- Hospice chaplain to those in whom whiteness is dying as white people in our communities come to honest reckoning with systemic racism and turn away from white supremacy practices. This includes sitting with each other in the uncertainty and grief that comes with a shifted identity and values system.
- Midwife to a new, anti-supremacist identity rooted in struggle for the abolition of whiteness and for collective freedom, a nurturing presence for the birth of new life.
- Catechist in freedom struggle, teaching and accompanying white people in the ways of participation in Black- and brown-led struggles, and introduction to lineages of whites who have fought for justice, like Jonathan Daniels, Anne Braden, Lillian Smith, Mab Segrest, and others.
I don’t want to wake up again tomorrow to word of another police shooting of a Black person by police, or to continuously fear for the lives of my Black friends, colleagues and church members. The boys who grow into white police officers who kill Black folks on duty are our problem, white clergy. They sit in our pews, listen to our sermons. We are at their bedsides when they struggle with chronic pain, or when their daddies die, or when their families are under stress. Kyle Rittenhouse is our problem. For young people like him, for our Black and brown members and communities, and for our own soul’s sake, we must view whiteness as a spiritual concern just as vital as any other that might come across our radar in any given week or month in our life as working ministers.
Ruby reminded us that whiteness depends on our numbness and makes people think that it’s their individual failure and weakness that cause their problems. This makes it hard for white people to identify or even talk about the question Ruby has posed publicly for many years “Where does it hurt?” It’s why we are ashamed of talking about losing our jobs, or not finding work, or when we have family facing addiction or children dropping out of school. Eschewing this shame of being vulnerable is a critical step in becoming safe enough to even begin to be the Deep Listeners we need to be. Ruby said, “We must move from a culture of numbness to a culture of feelings, connection, and intimacy,” all of which are discouraged by what she calls the “capitalist technocracy” in which we are expected to live.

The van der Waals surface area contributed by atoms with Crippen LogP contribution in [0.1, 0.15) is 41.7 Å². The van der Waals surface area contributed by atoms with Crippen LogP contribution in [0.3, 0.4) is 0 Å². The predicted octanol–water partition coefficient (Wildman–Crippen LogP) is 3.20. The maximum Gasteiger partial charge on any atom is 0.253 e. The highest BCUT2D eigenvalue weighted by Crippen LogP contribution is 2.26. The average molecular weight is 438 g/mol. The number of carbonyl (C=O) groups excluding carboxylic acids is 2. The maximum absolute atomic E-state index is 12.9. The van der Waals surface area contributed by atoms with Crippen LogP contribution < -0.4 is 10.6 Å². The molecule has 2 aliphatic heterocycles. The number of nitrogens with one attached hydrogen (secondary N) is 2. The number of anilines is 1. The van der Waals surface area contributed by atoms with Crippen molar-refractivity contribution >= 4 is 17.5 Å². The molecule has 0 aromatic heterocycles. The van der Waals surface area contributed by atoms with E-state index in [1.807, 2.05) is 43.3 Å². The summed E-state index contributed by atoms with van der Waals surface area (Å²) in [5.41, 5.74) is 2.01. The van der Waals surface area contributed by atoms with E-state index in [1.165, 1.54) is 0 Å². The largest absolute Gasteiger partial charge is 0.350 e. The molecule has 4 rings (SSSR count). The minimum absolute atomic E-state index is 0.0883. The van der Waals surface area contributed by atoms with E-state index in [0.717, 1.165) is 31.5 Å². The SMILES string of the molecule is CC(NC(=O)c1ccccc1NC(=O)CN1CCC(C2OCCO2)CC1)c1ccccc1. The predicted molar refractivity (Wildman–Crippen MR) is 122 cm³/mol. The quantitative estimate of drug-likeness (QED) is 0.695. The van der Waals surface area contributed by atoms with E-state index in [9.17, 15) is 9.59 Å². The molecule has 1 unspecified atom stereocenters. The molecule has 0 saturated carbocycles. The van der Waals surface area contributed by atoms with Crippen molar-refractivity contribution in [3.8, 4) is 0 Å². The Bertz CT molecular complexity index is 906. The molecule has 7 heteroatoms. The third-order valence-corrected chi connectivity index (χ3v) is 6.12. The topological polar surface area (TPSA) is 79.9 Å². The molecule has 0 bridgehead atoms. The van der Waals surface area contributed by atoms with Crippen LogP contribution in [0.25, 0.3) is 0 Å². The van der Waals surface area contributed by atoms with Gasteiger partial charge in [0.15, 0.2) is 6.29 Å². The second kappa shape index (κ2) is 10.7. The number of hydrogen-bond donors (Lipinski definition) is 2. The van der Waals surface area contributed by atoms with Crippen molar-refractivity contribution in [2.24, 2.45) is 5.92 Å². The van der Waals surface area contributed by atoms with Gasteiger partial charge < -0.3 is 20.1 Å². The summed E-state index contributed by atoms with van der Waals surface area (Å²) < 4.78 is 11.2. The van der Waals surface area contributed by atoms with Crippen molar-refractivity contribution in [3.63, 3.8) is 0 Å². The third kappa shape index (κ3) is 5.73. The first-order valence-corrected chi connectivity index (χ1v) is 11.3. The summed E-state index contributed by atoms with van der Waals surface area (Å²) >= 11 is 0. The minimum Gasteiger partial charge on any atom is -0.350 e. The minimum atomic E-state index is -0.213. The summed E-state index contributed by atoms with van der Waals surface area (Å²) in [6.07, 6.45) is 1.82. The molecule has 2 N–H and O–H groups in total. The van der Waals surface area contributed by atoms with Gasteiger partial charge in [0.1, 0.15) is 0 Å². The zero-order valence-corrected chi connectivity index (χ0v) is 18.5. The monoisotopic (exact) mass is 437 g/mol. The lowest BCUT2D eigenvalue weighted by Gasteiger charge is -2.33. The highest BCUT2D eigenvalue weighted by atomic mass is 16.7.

At some point in the conversation, we spoke of what we can tell people in our communities who experience misery in a society in which we are alienated from each other, confused about our belonging and belovedness, and in which young people are told they must achieve material success or at least maintain their position over others in order to be loved. Mama Ruby offered this as a response:
We must speak of how, for all of us, we are worthy of being loved not because of what we possess. But simply because of who we are. Ordinary white people must believe they are worthy of being loved.
This is the gospel. And to state this to white people, in a society in which we have been told for generations that it is our whiteness that makes us special, is what it means to offer Jesus to each other, not Tucker Carlson and Ann Coulter’s theology of law and order, or its white liberal equivalent. Something critical I have learned from Ruby is that whiteness does not make us special. She tells us, “whiteness is not a privilege.” In my own words, whiteness is an identity founded in falsehood, blood and violence, an inherited deal with the devil. It cannot be the deal we pass down to future generations that comes to define them and which, as Ruby points out, will isolate them from all other dimensions of their humanness.
Maybe, if white spiritual leaders offer forms of belonging and love for our people, rooted in God’s true vision for the world instead of white-skin nationalism, alongside the work of our Black siblings who are fighting for their lives, we can save our collective souls. Let us not be Priests of the empire, but let us be as Rev. Michael-Ray Matthews of Faith in Action says, Prophets of the Resistance, working towards a God-centered culture, with a critical, liberating pastoral care as an essential frontline in that prophetic work.
Rev. Margaret Anne Ernst is a minister, community organizer, and writer living in Philadelphia, Pennsylvania. She has worked alongside her colleagues at Faith Matters Network, a womanist-led organization focused on personal and social transformation, to help shape the vocation of movement chaplaincy, the spiritual accompaniment of social justice movements and their leaders. She is also Associate Pastor for Community Engagement at Chestnut Hill United Church in Philadelphia, a founding congregation of the Faith in Action-affiliated organization POWER Interfaith. Rev. Margaret is ordained in the United Church of Christ.
 Martin Luther King, Jr, “Letter from a Birmingham City Jail.” A Testament of Hope: The Essential Writings and Speeches of Martin Luther King, Jr, (New York: HarperCollins, 1986 by Coretta Scott King), 295.
 For more on the role of exorcism in journeys towards freedom for white people from whiteness, see James W. Perkinson, White Theology, Outing Supremacy in Modernity, (New York: Palgrave McMillan, 2204), 237-239.